Three Drivers To Improve Employee Retention
Steven Cesare, Ph.D.
A business owner from Oregon called me the day to talk about staffing issues. The astute owner, well-read and highly energetic, immediately accepted my premise that staffing is a composite of multiple factors, most notably recruitment and retention. Accordingly, it is imperative that business owners re-orient their focus onto retention first and stop reflexively and blindly fixating only on recruitment.
Recruitment is critical. We all agree. Oh, by the way, oxygen is important too.
By way of hypothesis, recruitment issues could be solved if you could overpay the going labor rate by $8.00 per hour. Right? Of course, I understand the extreme nature of that position; the point is that an answer to that problem is available. The labor force is obtainable; prospective employees are out there. Hire a full-time recruiter, dramatically increase the Employee Referral Bonus (currently $850 per Maintenance Foreman), establish recruitment goals by department, strategically design and maintain a bi-lingual social media campaign aimed at acquiring new employees, revisit the 6 Bs of staffing, attend more community events, schedule more open-house events, consider signing bonuses, partner with local agencies and businesses, advertise using Hispanic radio stations and newspapers, and most of all, be on the ground recruiting every day. As just presented: There is an obvious path to recruitment success.
Instead of addressing attention exclusively on recruitment, recast awareness onto retention. Companies would not have to spend as much time, money, and worry on recruitment if their employees did not leave in the first place. Asked rhetorically, why are we emphasizing bringing in new employees through the front door, when current employees are leaving us out the back door? Let’s keep what we have, build around it; instead of continually churning new employees into the system all the time. Is that too much to ask?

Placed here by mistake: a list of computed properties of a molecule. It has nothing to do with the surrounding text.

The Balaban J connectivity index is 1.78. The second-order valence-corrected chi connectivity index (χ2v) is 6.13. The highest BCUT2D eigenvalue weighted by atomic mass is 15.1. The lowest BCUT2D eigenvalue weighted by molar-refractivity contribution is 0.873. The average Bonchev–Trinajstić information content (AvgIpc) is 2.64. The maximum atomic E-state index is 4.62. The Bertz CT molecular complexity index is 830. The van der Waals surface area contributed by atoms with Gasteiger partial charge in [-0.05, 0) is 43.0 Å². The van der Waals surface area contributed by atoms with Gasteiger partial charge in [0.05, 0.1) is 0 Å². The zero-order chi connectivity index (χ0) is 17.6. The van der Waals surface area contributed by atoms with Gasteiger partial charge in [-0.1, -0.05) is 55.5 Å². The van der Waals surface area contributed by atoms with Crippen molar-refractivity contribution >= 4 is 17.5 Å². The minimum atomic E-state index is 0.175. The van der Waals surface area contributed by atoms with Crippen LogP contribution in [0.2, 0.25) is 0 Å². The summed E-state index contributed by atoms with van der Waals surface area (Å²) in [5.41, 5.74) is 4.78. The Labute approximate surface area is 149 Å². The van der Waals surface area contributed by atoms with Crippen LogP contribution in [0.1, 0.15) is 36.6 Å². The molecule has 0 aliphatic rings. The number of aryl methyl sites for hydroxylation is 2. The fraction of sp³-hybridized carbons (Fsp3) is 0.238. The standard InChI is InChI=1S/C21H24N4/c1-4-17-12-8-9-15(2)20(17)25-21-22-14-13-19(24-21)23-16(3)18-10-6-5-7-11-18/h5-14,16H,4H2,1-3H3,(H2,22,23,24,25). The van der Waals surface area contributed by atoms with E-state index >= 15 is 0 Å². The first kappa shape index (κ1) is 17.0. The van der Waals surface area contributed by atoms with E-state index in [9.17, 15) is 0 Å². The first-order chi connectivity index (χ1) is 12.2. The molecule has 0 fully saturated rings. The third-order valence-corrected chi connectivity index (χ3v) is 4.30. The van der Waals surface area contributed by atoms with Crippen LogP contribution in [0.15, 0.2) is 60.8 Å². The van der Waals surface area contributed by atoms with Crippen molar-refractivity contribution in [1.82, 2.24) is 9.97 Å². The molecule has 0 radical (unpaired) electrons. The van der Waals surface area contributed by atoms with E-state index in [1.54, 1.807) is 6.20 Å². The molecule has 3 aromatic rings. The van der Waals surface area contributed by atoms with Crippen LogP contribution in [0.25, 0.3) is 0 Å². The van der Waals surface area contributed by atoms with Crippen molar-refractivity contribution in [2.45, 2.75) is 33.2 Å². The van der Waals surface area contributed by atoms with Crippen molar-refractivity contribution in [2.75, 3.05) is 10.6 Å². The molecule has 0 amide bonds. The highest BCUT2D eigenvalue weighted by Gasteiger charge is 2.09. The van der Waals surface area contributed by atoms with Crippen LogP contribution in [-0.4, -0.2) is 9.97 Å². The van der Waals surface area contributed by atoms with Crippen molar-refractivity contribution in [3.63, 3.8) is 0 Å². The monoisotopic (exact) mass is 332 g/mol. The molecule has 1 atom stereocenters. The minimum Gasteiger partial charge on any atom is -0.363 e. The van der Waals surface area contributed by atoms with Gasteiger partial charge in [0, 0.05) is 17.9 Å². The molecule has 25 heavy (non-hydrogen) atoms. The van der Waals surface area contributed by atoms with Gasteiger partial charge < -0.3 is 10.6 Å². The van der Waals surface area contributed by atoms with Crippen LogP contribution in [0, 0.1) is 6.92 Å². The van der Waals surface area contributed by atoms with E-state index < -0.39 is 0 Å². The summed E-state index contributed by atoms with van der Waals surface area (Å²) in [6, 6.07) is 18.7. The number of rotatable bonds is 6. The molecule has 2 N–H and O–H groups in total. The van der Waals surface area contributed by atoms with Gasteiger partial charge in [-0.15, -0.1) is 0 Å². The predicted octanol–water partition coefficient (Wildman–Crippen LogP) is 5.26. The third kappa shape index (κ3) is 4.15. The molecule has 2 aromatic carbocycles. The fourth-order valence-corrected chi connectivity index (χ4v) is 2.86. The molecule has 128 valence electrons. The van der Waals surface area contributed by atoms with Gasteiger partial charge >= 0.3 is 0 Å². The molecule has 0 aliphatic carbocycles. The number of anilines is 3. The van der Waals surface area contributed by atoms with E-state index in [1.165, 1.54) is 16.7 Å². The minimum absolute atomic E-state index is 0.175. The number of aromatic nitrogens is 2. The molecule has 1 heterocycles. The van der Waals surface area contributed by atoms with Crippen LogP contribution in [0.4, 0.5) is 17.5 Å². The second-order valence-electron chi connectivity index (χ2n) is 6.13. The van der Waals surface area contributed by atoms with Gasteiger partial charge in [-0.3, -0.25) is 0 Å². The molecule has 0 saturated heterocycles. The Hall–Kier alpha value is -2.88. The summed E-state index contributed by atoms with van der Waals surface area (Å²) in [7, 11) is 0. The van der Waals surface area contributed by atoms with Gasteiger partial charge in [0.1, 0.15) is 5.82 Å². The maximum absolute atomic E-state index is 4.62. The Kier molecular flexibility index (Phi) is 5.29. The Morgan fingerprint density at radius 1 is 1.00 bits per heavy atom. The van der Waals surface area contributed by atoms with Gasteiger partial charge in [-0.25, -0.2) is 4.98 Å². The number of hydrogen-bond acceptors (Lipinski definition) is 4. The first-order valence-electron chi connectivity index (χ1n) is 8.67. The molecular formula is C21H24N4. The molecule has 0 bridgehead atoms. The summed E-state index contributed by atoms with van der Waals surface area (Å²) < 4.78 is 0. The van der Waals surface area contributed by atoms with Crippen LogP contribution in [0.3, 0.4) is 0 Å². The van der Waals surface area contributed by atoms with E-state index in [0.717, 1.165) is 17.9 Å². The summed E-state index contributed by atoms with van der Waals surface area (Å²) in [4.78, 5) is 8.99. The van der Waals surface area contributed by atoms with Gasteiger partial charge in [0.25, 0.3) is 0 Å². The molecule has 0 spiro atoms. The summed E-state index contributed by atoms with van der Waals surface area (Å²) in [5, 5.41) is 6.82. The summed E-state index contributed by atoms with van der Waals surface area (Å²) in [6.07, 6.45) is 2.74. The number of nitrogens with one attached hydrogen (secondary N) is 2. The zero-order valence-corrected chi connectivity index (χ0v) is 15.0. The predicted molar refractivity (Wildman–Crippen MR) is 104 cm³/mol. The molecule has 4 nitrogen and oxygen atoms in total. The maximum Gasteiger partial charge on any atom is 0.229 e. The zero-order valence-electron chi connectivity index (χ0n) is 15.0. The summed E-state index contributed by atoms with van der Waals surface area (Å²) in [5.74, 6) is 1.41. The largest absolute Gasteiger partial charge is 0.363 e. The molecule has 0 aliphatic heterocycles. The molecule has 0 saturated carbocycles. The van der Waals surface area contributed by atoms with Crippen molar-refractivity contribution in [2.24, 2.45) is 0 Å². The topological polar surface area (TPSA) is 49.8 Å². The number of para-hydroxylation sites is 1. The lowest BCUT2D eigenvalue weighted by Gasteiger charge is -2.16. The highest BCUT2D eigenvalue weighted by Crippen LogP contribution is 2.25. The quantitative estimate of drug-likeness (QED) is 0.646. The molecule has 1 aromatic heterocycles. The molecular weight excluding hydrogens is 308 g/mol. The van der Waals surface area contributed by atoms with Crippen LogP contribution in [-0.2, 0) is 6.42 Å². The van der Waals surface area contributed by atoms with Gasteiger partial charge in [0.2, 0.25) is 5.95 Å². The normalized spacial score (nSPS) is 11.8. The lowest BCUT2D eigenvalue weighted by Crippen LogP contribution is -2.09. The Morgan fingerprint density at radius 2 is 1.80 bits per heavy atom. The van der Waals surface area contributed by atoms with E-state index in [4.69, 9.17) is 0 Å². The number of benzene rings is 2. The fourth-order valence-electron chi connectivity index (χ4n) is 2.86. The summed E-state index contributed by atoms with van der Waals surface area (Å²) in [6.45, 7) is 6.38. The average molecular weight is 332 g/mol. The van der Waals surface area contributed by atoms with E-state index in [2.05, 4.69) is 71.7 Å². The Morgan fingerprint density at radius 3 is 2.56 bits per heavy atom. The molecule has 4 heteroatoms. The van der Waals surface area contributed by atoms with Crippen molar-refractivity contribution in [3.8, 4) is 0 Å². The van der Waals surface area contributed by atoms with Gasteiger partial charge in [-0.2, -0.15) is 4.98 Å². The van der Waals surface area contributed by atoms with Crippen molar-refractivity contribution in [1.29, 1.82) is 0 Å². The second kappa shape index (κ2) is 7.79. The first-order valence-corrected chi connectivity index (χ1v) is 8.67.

Assuming a level playing field (e.g., economic conditions, geographical location, customer base), there are three primary underutilized drivers of employee retention that most business owners refuse to consider because they are too busy moaning about recruitment woes.
- Trustworthy Management. Employee retention rates will remain high if employees believe the company management team is ethical, moral, and truthful. Are ethics, morality, and truth too much to ask? Employees, especially high-caliber employees, are not dumb. They want honesty from their leaders; they view their leaders as role models of virtue, success, and honor. Accordingly, management should have monthly all-hands meetings with the workforce, tell the truth to them at all times, answer their questions, and always do follow-up on their commitments.
- Development Plan. Employee retention rates will remain high if employees believe the company is investing in their career progress. Aren’t ”Our Employees are Our Greatest Asset.” To that end, beginning with the job posting, supported by the website, continuing through the interview process, and taking shape during New Employee Orientation, inform the employees of your investment in them: safety training, OSHA 10-hour certification, equipment training, position training programs (e.g., Laborer, Foreman, Supervisor), customer service, CPR, team building, ESL, chemical handling, etc. Show the Career Ladder to them during their first interview! Is it too much to ask to show our employees that we have a plan in place to help them improve themselves, their families, and their future?
- Employee Engagement. Employee retention rates will remain high if employees have a sincere connection to management, their co-workers, and the company. The origin of this connection must be emotional; employees must know that the company actually cares about them as people. They are not workers; first and foremost, they are people. Is that too much to ask? Know their names, talk with them, smile, walk their jobs, shake their hands, look them in the eye when you hand their pay checks to them, say “thank you,” compliment them on meeting a performance expectation, and let them know you really care about them. If not, you’ll be spending a lot more time doing employee recruitment.
Is that too much to ask?
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